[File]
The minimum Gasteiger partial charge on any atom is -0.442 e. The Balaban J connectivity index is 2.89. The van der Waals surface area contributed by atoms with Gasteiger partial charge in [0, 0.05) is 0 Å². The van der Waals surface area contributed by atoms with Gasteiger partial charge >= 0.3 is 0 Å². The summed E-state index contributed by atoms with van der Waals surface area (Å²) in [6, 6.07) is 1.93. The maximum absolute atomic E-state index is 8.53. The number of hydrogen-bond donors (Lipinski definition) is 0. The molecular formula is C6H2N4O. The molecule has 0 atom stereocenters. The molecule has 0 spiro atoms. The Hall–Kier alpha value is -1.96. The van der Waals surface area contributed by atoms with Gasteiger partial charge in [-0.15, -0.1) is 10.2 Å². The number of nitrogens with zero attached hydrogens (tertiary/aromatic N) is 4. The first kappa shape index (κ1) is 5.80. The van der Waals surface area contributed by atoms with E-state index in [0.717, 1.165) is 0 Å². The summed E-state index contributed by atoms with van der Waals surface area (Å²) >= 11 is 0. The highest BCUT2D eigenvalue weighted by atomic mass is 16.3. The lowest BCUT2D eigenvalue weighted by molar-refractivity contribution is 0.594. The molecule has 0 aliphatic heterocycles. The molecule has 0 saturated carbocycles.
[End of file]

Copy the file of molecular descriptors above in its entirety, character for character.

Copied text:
The minimum Gasteiger partial charge on any atom is -0.442 e. The Balaban J connectivity index is 2.89. The van der Waals surface area contributed by atoms with Gasteiger partial charge in [0, 0.05) is 0 Å². The van der Waals surface area contributed by atoms with Gasteiger partial charge >= 0.3 is 0 Å². The summed E-state index contributed by atoms with van der Waals surface area (Å²) in [6, 6.07) is 1.93. The maximum absolute atomic E-state index is 8.53. The number of hydrogen-bond donors (Lipinski definition) is 0. The molecular formula is C6H2N4O. The molecule has 0 atom stereocenters. The molecule has 0 spiro atoms. The Hall–Kier alpha value is -1.96. The van der Waals surface area contributed by atoms with Gasteiger partial charge in [-0.15, -0.1) is 10.2 Å². The number of nitrogens with zero attached hydrogens (tertiary/aromatic N) is 4. The first kappa shape index (κ1) is 5.80. The van der Waals surface area contributed by atoms with E-state index in [0.717, 1.165) is 0 Å². The summed E-state index contributed by atoms with van der Waals surface area (Å²) >= 11 is 0. The highest BCUT2D eigenvalue weighted by atomic mass is 16.3. The lowest BCUT2D eigenvalue weighted by molar-refractivity contribution is 0.594. The molecule has 0 aliphatic heterocycles. The molecule has 0 saturated carbocycles.